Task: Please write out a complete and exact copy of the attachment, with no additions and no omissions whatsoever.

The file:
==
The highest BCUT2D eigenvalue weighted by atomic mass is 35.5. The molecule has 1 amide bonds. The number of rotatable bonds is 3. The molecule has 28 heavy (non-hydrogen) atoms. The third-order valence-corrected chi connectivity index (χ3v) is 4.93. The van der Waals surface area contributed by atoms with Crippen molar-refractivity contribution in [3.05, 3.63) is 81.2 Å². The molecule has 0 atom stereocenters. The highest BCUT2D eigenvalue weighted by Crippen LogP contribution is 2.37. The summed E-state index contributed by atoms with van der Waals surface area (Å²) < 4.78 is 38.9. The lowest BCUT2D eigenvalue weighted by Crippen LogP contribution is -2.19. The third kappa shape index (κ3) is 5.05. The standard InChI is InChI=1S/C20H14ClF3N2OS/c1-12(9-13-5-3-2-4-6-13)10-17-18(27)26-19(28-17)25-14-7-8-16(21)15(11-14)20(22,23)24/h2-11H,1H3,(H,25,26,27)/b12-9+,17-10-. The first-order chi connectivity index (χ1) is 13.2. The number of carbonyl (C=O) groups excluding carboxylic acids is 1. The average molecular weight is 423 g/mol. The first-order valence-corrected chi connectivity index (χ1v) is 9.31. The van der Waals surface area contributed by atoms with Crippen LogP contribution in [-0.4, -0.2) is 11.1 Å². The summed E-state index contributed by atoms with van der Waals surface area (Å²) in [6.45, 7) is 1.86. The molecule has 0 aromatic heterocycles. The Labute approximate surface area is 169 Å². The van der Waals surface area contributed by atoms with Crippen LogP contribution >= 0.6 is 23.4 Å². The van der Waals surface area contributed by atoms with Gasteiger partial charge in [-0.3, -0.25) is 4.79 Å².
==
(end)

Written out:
The highest BCUT2D eigenvalue weighted by atomic mass is 35.5. The molecule has 1 amide bonds. The number of rotatable bonds is 3. The molecule has 28 heavy (non-hydrogen) atoms. The third-order valence-corrected chi connectivity index (χ3v) is 4.93. The van der Waals surface area contributed by atoms with Crippen molar-refractivity contribution in [3.05, 3.63) is 81.2 Å². The molecule has 0 atom stereocenters. The highest BCUT2D eigenvalue weighted by Crippen LogP contribution is 2.37. The summed E-state index contributed by atoms with van der Waals surface area (Å²) < 4.78 is 38.9. The lowest BCUT2D eigenvalue weighted by Crippen LogP contribution is -2.19. The third kappa shape index (κ3) is 5.05. The standard InChI is InChI=1S/C20H14ClF3N2OS/c1-12(9-13-5-3-2-4-6-13)10-17-18(27)26-19(28-17)25-14-7-8-16(21)15(11-14)20(22,23)24/h2-11H,1H3,(H,25,26,27)/b12-9+,17-10-. The first-order chi connectivity index (χ1) is 13.2. The number of carbonyl (C=O) groups excluding carboxylic acids is 1. The average molecular weight is 423 g/mol. The first-order valence-corrected chi connectivity index (χ1v) is 9.31. The van der Waals surface area contributed by atoms with Crippen LogP contribution in [-0.4, -0.2) is 11.1 Å². The summed E-state index contributed by atoms with van der Waals surface area (Å²) in [6.45, 7) is 1.86. The molecule has 0 aromatic heterocycles. The Labute approximate surface area is 169 Å². The van der Waals surface area contributed by atoms with Crippen LogP contribution >= 0.6 is 23.4 Å². The van der Waals surface area contributed by atoms with Gasteiger partial charge in [-0.3, -0.25) is 4.79 Å².